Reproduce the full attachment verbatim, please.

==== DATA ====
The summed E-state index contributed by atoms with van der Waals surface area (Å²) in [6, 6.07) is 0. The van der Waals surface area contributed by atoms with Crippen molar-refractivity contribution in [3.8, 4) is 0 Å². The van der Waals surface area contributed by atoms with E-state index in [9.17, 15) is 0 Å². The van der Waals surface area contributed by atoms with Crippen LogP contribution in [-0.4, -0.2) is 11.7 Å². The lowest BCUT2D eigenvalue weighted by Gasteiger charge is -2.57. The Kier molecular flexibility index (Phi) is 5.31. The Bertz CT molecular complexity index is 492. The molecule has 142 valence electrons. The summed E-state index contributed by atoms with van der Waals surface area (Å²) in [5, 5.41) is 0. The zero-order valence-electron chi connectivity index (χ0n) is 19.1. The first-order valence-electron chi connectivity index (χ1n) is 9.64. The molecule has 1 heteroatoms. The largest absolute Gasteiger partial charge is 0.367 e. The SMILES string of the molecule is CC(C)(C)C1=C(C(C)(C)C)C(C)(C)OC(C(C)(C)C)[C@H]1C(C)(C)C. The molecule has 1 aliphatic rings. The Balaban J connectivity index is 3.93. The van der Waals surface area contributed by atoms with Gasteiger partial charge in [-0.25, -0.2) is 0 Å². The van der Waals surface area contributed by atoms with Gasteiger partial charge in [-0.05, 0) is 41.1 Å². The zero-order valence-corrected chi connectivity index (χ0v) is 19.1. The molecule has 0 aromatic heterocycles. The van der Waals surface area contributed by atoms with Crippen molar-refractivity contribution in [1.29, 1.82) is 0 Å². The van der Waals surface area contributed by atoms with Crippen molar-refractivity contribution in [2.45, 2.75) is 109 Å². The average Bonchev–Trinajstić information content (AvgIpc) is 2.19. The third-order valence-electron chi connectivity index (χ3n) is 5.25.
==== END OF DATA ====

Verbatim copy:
The summed E-state index contributed by atoms with van der Waals surface area (Å²) in [6, 6.07) is 0. The van der Waals surface area contributed by atoms with Crippen molar-refractivity contribution in [3.8, 4) is 0 Å². The van der Waals surface area contributed by atoms with E-state index in [9.17, 15) is 0 Å². The van der Waals surface area contributed by atoms with Crippen LogP contribution in [-0.4, -0.2) is 11.7 Å². The lowest BCUT2D eigenvalue weighted by Gasteiger charge is -2.57. The Kier molecular flexibility index (Phi) is 5.31. The Bertz CT molecular complexity index is 492. The molecule has 142 valence electrons. The summed E-state index contributed by atoms with van der Waals surface area (Å²) in [5, 5.41) is 0. The zero-order valence-electron chi connectivity index (χ0n) is 19.1. The first-order valence-electron chi connectivity index (χ1n) is 9.64. The molecule has 1 heteroatoms. The largest absolute Gasteiger partial charge is 0.367 e. The SMILES string of the molecule is CC(C)(C)C1=C(C(C)(C)C)C(C)(C)OC(C(C)(C)C)[C@H]1C(C)(C)C. The molecule has 1 aliphatic rings. The Balaban J connectivity index is 3.93. The van der Waals surface area contributed by atoms with Gasteiger partial charge in [-0.25, -0.2) is 0 Å². The van der Waals surface area contributed by atoms with Gasteiger partial charge in [-0.05, 0) is 41.1 Å². The zero-order valence-corrected chi connectivity index (χ0v) is 19.1. The molecule has 0 aromatic heterocycles. The van der Waals surface area contributed by atoms with Crippen molar-refractivity contribution in [1.29, 1.82) is 0 Å². The van der Waals surface area contributed by atoms with Crippen molar-refractivity contribution in [2.45, 2.75) is 109 Å². The average Bonchev–Trinajstić information content (AvgIpc) is 2.19. The third-order valence-electron chi connectivity index (χ3n) is 5.25.